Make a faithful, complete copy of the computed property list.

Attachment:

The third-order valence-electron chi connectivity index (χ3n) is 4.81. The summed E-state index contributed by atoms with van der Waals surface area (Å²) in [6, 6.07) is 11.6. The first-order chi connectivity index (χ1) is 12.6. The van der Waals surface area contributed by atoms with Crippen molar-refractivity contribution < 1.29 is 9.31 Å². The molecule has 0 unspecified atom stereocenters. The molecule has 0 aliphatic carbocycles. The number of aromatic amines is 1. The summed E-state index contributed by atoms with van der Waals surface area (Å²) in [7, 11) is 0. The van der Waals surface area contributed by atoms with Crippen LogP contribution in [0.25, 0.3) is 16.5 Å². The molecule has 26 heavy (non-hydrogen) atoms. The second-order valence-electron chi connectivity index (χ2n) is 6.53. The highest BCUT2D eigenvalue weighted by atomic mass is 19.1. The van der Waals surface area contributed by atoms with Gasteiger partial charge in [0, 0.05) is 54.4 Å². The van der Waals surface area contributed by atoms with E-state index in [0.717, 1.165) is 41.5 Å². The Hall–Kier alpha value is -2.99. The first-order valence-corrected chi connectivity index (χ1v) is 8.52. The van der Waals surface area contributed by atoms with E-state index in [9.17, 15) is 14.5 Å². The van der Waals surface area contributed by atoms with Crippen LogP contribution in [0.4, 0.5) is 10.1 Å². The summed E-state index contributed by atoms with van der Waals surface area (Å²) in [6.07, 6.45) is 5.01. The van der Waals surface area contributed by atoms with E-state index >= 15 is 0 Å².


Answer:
The third-order valence-electron chi connectivity index (χ3n) is 4.81. The summed E-state index contributed by atoms with van der Waals surface area (Å²) in [6, 6.07) is 11.6. The first-order chi connectivity index (χ1) is 12.6. The van der Waals surface area contributed by atoms with Crippen molar-refractivity contribution < 1.29 is 9.31 Å². The molecule has 0 unspecified atom stereocenters. The molecule has 0 aliphatic carbocycles. The number of aromatic amines is 1. The summed E-state index contributed by atoms with van der Waals surface area (Å²) in [7, 11) is 0. The van der Waals surface area contributed by atoms with Crippen LogP contribution in [0.25, 0.3) is 16.5 Å². The molecule has 26 heavy (non-hydrogen) atoms. The second-order valence-electron chi connectivity index (χ2n) is 6.53. The highest BCUT2D eigenvalue weighted by atomic mass is 19.1. The van der Waals surface area contributed by atoms with Gasteiger partial charge in [0, 0.05) is 54.4 Å². The van der Waals surface area contributed by atoms with E-state index in [0.717, 1.165) is 41.5 Å². The Hall–Kier alpha value is -2.99. The first-order valence-corrected chi connectivity index (χ1v) is 8.52. The van der Waals surface area contributed by atoms with E-state index in [9.17, 15) is 14.5 Å². The van der Waals surface area contributed by atoms with Crippen LogP contribution in [0.4, 0.5) is 10.1 Å². The summed E-state index contributed by atoms with van der Waals surface area (Å²) in [6.07, 6.45) is 5.01. The van der Waals surface area contributed by atoms with E-state index >= 15 is 0 Å².